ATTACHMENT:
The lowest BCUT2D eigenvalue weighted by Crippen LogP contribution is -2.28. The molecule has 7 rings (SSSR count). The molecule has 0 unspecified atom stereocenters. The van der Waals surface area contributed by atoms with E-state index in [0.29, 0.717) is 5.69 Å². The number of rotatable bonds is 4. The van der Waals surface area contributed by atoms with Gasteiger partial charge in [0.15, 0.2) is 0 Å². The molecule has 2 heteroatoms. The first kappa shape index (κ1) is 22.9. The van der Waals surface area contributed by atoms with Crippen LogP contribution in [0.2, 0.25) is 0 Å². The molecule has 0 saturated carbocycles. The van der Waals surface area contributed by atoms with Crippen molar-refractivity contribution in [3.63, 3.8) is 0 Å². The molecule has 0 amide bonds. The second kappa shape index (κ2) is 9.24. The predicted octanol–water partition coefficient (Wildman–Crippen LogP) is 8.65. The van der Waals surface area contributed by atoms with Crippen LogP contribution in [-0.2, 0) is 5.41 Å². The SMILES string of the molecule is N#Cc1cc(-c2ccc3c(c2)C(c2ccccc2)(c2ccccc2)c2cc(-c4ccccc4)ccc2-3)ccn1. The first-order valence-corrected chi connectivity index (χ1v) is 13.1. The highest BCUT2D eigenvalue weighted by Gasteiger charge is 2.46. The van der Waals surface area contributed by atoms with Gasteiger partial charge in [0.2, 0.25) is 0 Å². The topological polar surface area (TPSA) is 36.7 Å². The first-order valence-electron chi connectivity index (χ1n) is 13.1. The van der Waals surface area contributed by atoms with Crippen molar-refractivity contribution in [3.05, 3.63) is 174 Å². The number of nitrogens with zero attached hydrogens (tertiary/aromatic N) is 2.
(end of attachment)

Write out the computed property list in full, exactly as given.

The lowest BCUT2D eigenvalue weighted by Crippen LogP contribution is -2.28. The molecule has 7 rings (SSSR count). The molecule has 0 unspecified atom stereocenters. The van der Waals surface area contributed by atoms with E-state index in [0.29, 0.717) is 5.69 Å². The number of rotatable bonds is 4. The van der Waals surface area contributed by atoms with Gasteiger partial charge in [0.15, 0.2) is 0 Å². The molecule has 2 heteroatoms. The first kappa shape index (κ1) is 22.9. The van der Waals surface area contributed by atoms with Crippen LogP contribution in [0.2, 0.25) is 0 Å². The molecule has 0 saturated carbocycles. The van der Waals surface area contributed by atoms with Crippen molar-refractivity contribution in [3.63, 3.8) is 0 Å². The molecule has 0 amide bonds. The second kappa shape index (κ2) is 9.24. The predicted octanol–water partition coefficient (Wildman–Crippen LogP) is 8.65. The van der Waals surface area contributed by atoms with Crippen LogP contribution in [-0.2, 0) is 5.41 Å². The SMILES string of the molecule is N#Cc1cc(-c2ccc3c(c2)C(c2ccccc2)(c2ccccc2)c2cc(-c4ccccc4)ccc2-3)ccn1. The first-order valence-corrected chi connectivity index (χ1v) is 13.1. The highest BCUT2D eigenvalue weighted by Gasteiger charge is 2.46. The van der Waals surface area contributed by atoms with Gasteiger partial charge in [0.2, 0.25) is 0 Å². The topological polar surface area (TPSA) is 36.7 Å². The first-order valence-electron chi connectivity index (χ1n) is 13.1. The van der Waals surface area contributed by atoms with Crippen molar-refractivity contribution in [3.05, 3.63) is 174 Å². The number of nitrogens with zero attached hydrogens (tertiary/aromatic N) is 2.